Some bipartisan gun control ground found at hearing
Despite stark areas of disagreement on the need for additional gun control, Republican senators on Wednesday told their Democrat colleagues that there exists common support for strengthening background checks and making gun trafficking a federal offense.
In a Jan. 30 Senate Judiciary Committee hearing, the committee's ranking member, Sen. Charles Grassley (R-Iowa), said he is willing to work with Committee Chairman Patrick Leahy (D-Vt.) on legislation targeting traffickers who buy guns for those who are banned from possessing them.
"There are some gaps in this area of the law that should be closed," said Grassley, "I do think, Mr. Chairman, that we may be able to work together."
At the hearing, Leahy said (.pdf) an estimated 40 percent of gun purchases do not require background checks since they're bought a gun shows or small events where the transactions are exempt from checks. He advocated for closing these loopholes and expanding all background checks to include mental health checks.
Sen. John Cornyn (R-Texas) said the Senate should consider checks that screen for court-ordered mental health treatment and that this is an area "where Congress can come together right now."
Sen. Chuck Schumer (D-N.Y.), told the committee he is in the process of developing legislation on background checks related to these purchases and for purchases at gun shows. Schumer says he is "having productive conversations with colleagues on both sides of the aisle, including a good number with high [National Rifle Association] ratings."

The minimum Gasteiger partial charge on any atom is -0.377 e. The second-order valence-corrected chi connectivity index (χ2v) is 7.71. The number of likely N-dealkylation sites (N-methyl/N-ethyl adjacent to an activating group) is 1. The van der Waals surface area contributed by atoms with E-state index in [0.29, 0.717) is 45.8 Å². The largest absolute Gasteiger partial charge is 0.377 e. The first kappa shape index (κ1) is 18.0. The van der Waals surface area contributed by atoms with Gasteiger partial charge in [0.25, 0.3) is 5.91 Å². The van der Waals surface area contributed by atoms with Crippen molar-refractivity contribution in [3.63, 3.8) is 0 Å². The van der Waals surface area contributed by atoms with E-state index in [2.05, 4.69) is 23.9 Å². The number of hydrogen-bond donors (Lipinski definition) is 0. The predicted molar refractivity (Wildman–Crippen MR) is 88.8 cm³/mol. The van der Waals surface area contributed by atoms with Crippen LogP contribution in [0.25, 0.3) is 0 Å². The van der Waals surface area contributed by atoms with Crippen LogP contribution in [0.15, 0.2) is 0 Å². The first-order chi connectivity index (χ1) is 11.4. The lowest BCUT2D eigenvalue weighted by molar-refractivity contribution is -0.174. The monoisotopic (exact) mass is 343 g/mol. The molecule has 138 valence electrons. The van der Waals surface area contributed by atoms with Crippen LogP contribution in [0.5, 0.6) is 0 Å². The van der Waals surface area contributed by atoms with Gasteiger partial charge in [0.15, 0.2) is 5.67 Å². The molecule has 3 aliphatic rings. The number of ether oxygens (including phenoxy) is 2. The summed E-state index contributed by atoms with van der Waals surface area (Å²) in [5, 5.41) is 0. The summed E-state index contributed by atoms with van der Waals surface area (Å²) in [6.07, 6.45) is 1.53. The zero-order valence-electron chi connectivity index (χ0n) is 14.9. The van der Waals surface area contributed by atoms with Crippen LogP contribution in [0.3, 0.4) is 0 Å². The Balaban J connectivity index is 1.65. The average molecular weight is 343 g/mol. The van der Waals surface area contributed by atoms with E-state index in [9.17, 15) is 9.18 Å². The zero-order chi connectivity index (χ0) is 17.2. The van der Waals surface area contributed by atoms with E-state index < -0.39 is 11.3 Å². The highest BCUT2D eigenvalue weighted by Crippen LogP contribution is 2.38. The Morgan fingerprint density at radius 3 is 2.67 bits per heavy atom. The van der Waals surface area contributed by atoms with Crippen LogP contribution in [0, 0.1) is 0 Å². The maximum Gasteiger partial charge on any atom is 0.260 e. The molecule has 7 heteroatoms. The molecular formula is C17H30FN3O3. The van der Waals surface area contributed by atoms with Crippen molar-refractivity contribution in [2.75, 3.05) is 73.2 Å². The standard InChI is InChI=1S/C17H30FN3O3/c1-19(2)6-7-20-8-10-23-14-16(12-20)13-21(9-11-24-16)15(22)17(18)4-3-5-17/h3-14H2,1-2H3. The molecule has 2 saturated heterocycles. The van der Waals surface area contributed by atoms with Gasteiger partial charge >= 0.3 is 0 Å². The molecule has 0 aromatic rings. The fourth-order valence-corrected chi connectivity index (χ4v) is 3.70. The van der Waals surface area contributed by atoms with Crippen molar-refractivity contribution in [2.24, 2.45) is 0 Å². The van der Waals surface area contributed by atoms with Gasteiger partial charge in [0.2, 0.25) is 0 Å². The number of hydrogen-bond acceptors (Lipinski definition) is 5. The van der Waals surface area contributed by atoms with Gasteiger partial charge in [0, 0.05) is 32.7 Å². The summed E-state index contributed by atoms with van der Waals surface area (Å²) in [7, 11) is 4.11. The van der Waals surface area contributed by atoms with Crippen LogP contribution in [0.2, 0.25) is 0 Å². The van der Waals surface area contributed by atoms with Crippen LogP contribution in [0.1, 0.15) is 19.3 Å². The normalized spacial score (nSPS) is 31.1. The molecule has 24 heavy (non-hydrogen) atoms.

Leahy said he hopes to begin committee votes on legislation in February and quickly bring that to the floor for a vote.
Leahy has already introduced an anti-trafficking bill (S.54) and on Wednesday Senators Mark Kirk (R-Ill.) and Kirsten Gillibrand (D-N.Y.) introduced their own, S.179, which is the first bipartisan gun control bill introduced in the Senate since the shooting at Sandy Hook Elementary on Dec. 14.
Former Arizona representative Gabrielle Giffords testified at the hearing, saying that common ground must be found: "It will be hard, but the time is now. You must act." Giffords was gravely wounded during a January 2011 mass shooting in Tucson that claimed the lives of six, including that of a 9 year old girl.
At the hearing, there was no common ground on an assault weapon or high-capacity magazine ban, with some Democrats calling for it, other Democrats not mentioning it and some Republicans speaking out against it. These bans have been called for repeatedly by President Obama.
The committee says it plans to hold two more hearings on gun control and safety measures, including one that will focus solely on Second Amendment concerns.
- go to the hearing webpage (archived webcast available)
President takes executive action on gun measures
Firearm background checks may improve for tribal agencies
Gun lobby to blame for diminished gun-violence federal research, report says